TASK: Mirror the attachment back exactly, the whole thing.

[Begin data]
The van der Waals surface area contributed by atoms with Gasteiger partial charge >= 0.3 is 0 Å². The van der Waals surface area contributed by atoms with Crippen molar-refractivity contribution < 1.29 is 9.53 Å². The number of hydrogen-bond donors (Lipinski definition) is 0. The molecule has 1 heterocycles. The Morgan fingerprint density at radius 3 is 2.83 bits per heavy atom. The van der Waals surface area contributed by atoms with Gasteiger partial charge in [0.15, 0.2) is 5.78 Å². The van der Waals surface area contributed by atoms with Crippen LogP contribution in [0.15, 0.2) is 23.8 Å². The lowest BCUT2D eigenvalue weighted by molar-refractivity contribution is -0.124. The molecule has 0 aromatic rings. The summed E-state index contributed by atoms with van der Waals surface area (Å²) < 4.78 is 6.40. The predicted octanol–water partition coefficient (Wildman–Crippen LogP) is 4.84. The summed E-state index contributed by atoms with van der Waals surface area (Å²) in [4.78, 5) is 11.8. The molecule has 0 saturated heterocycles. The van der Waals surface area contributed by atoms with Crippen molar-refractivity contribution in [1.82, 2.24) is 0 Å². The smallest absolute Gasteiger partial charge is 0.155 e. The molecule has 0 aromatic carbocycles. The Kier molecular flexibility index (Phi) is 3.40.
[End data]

The van der Waals surface area contributed by atoms with Gasteiger partial charge >= 0.3 is 0 Å². The van der Waals surface area contributed by atoms with Crippen molar-refractivity contribution < 1.29 is 9.53 Å². The number of hydrogen-bond donors (Lipinski definition) is 0. The molecule has 1 heterocycles. The Morgan fingerprint density at radius 3 is 2.83 bits per heavy atom. The van der Waals surface area contributed by atoms with Gasteiger partial charge in [0.15, 0.2) is 5.78 Å². The van der Waals surface area contributed by atoms with Crippen LogP contribution in [0.15, 0.2) is 23.8 Å². The lowest BCUT2D eigenvalue weighted by molar-refractivity contribution is -0.124. The molecule has 0 aromatic rings. The summed E-state index contributed by atoms with van der Waals surface area (Å²) < 4.78 is 6.40. The predicted octanol–water partition coefficient (Wildman–Crippen LogP) is 4.84. The summed E-state index contributed by atoms with van der Waals surface area (Å²) in [4.78, 5) is 11.8. The molecule has 0 saturated heterocycles. The van der Waals surface area contributed by atoms with Crippen molar-refractivity contribution in [1.82, 2.24) is 0 Å². The smallest absolute Gasteiger partial charge is 0.155 e. The molecule has 0 aromatic carbocycles. The Kier molecular flexibility index (Phi) is 3.40.